The main difference with the UK Senate would be that the Senators would be directly elected, rather than elected by panels of wise people; and there would be no appointees.

Bishop Hill has kindly drawn my attention to the system of functional constituencies in Hong Kong, which operated on these lines (and came in for some criticism from Hong Kong Human Rights Monitor). The problems encountered there can be avoided. 

What this proposal does not do is follow the precedent of the United States or South Africa of using a second chamber to increase the relative representation of smaller states (or provinces, in the case of South Africa) compared to the more proportional allocation of seats in the lower house.  This is in part because the non-English nations of the United Kingdom (Scotland, Wales, Northern Ireland) are already more than proportionately represented in the lower house (as are rural areas), so it is not necessary to balance the lower house with a stronger voice in the second chamber. It is also because this proposal consciously seeks to move away from representation on the basis of geographic location.


There appears to be a broad consensus that the current position of a largely appointed House of Lords should not be the end of the process. However, progress towards an elected House of Lords has been paralysed by the lack of agreement on a particular solution – even though almost everybody agrees that almost any of the other options is preferable to what we have now. Until we can form a consensus about the shape of the second chamber, we are likely to be stuck with what we have got.  But there do seem to be some broad principles on which we can all agree which might guide us towards a solution that would have broad appeal. Though it not familiar, I believe that this proposal actually meets many of the goals that have been articulated for a reformed second chamber.

9 thoughts on “House of Lords Reform 2: A suggestion”

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  2. Brian Barder has taken the trouble to respond in detail to my proposal for House of Lords reform.

    Without wanting to prolong the debate ad nauseam, his questions deserve a reply.

    Taking the last point first, I agree that we risk allowing the best to be the enemy of the good. I would prefer almost any of the proposals for an elected House of Lords to the system of appointments and cronyism that we now have. I agree that we would be better to compromise on anything that can command support for change than to resist in favour of something we consider even better.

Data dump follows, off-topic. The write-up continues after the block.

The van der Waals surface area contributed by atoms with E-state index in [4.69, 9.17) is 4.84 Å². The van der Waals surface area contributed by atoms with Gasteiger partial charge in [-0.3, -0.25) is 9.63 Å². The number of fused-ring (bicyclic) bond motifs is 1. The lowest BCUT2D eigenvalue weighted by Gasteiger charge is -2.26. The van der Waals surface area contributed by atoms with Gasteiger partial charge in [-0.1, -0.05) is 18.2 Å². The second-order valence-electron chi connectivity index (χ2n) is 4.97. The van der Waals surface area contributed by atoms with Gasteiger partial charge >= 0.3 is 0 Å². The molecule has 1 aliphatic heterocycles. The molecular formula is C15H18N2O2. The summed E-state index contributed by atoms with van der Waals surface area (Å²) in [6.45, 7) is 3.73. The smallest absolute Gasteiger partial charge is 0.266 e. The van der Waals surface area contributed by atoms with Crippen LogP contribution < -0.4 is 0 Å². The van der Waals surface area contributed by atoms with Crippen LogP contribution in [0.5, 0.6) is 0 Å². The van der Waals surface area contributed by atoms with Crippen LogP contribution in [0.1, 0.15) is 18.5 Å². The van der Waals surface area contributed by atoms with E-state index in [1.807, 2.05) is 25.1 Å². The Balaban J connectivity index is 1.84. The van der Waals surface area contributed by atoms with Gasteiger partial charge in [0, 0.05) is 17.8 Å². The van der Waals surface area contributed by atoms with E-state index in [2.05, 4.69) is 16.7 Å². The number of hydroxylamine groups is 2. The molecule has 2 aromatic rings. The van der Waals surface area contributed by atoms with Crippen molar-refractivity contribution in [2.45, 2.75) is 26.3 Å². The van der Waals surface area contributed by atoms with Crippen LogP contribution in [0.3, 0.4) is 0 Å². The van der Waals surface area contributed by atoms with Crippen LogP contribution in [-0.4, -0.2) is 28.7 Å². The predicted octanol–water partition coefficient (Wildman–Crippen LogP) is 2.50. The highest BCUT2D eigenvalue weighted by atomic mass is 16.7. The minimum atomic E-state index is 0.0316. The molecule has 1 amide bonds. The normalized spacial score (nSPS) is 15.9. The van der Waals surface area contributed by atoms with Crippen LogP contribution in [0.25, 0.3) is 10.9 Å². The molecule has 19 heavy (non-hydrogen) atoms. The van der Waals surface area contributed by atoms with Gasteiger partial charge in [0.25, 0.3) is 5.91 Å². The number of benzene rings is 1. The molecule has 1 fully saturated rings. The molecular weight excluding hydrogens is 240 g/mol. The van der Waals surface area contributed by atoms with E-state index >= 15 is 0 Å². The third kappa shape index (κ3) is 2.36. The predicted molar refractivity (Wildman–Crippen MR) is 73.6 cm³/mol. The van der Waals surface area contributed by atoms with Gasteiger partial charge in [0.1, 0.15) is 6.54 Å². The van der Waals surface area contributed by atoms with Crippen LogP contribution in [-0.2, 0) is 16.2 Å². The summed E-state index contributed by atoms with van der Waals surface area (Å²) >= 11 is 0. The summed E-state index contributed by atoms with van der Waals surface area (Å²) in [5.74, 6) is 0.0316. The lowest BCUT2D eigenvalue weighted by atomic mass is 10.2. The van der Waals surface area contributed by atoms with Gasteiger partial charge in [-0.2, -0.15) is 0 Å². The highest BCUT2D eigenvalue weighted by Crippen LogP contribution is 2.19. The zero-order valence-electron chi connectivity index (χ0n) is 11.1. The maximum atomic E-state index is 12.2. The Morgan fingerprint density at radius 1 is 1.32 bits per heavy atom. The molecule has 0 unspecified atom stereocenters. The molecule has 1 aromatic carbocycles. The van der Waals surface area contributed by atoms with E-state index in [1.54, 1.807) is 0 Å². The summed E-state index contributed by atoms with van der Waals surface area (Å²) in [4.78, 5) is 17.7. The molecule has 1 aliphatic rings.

That said, one reason for tabling this idea is that it does seem to me to respond to many of the objections that are given to an elected House of Lords. It does not recreate or duplicate the party political organisation of the Commons and it allows expertise to be represented in the Senate, while still having the legitimacy of an elected second chamber.

    On the question of what it would do: I would give the Senate more power than the House of Lords has today. It would, after all, be a legitimate, representative legislative chamber. I would allow it to debate and vote on financial matters; and I would allow it to vote down (ie not just delay) any legislation which (in the opinion of the Supreme Court) was not a manifesto commitment of the majority party in the House of Commons.

    Is 600 too many? Maybe, but for the reasons you give, many people would not in fact want to speak on most issues. Allowing the farmers’ representative to speak on an urban planning bill seems no more bizarre than allowing Scottish MPs to vote on the English NHS. And I would rather have a Senate composed of people who are an expert on something than a bunch of professional politicians.

    Candidates would be eligible to stand on the basis of collecting a sufficient number of nominations (say, 5% of the constituency). The problem of voting for the right candidate is, in principle, no harder (and in some ways easier) than voting in geographic constituencies. Farmers could post their manifestos on a website for people to read, and could have a mailshot to all voters registered to that constituency.

    As for churches, and other membership organisations, I would simply allow the largest membership organisations to be represented, including bridge groups or scientologists, if their membership is large enough. I would make no attempt to differentiate on the basis of function or beliefs.

    Eligibility to vote in each constituency would be by self identification for non-membership organisations (but each voter can vote in only three non-vocational constituencies, so they have to choose among their priorities.)

    I agree that the priority is to move beyond where we are now, to an elected House of Lords. My proposal – which can doubtless be improved upon – is an attempt to articulate an idea which might command sufficient support from all sides to break a deadlock. It is certainly not intended to disrupt movement towards any other, more conventional proposal if a consensus can be found.